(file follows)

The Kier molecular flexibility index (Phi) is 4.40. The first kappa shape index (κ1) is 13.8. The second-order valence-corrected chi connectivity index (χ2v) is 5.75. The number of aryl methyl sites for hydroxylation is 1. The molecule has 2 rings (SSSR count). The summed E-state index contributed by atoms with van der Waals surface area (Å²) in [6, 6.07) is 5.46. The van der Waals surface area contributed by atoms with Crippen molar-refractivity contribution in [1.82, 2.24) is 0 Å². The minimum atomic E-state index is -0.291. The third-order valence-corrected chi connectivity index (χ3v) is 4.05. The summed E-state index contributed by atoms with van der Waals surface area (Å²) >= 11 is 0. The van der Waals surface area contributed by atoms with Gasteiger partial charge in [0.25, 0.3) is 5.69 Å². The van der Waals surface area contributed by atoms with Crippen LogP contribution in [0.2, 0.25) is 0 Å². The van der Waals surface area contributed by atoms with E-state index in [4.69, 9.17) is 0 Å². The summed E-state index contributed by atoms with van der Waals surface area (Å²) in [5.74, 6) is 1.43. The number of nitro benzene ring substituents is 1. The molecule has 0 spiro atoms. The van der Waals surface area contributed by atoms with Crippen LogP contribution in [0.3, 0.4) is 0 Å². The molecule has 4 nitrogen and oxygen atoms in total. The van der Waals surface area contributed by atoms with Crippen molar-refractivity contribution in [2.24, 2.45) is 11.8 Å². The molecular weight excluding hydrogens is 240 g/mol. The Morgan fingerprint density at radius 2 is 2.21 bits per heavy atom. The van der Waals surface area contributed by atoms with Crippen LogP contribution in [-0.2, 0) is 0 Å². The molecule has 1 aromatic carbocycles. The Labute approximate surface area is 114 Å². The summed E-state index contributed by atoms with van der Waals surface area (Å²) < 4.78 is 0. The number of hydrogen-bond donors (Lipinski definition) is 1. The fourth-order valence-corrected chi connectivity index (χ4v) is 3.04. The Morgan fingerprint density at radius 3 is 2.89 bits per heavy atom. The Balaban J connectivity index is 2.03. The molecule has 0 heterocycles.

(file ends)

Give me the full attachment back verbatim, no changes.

The Kier molecular flexibility index (Phi) is 4.40. The first kappa shape index (κ1) is 13.8. The second-order valence-corrected chi connectivity index (χ2v) is 5.75. The number of aryl methyl sites for hydroxylation is 1. The molecule has 2 rings (SSSR count). The summed E-state index contributed by atoms with van der Waals surface area (Å²) in [6, 6.07) is 5.46. The van der Waals surface area contributed by atoms with Crippen molar-refractivity contribution in [1.82, 2.24) is 0 Å². The minimum atomic E-state index is -0.291. The third-order valence-corrected chi connectivity index (χ3v) is 4.05. The summed E-state index contributed by atoms with van der Waals surface area (Å²) >= 11 is 0. The van der Waals surface area contributed by atoms with Gasteiger partial charge in [0.25, 0.3) is 5.69 Å². The van der Waals surface area contributed by atoms with Crippen LogP contribution in [0.2, 0.25) is 0 Å². The van der Waals surface area contributed by atoms with E-state index in [4.69, 9.17) is 0 Å². The summed E-state index contributed by atoms with van der Waals surface area (Å²) in [5.74, 6) is 1.43. The number of nitro benzene ring substituents is 1. The molecule has 0 spiro atoms. The van der Waals surface area contributed by atoms with Crippen LogP contribution in [0.3, 0.4) is 0 Å². The molecule has 4 nitrogen and oxygen atoms in total. The van der Waals surface area contributed by atoms with Crippen molar-refractivity contribution in [2.24, 2.45) is 11.8 Å². The molecular weight excluding hydrogens is 240 g/mol. The Morgan fingerprint density at radius 2 is 2.21 bits per heavy atom. The van der Waals surface area contributed by atoms with Crippen LogP contribution in [-0.2, 0) is 0 Å². The molecule has 1 aromatic carbocycles. The Labute approximate surface area is 114 Å². The summed E-state index contributed by atoms with van der Waals surface area (Å²) < 4.78 is 0. The number of hydrogen-bond donors (Lipinski definition) is 1. The fourth-order valence-corrected chi connectivity index (χ4v) is 3.04. The Morgan fingerprint density at radius 3 is 2.89 bits per heavy atom. The Balaban J connectivity index is 2.03. The molecule has 0 heterocycles.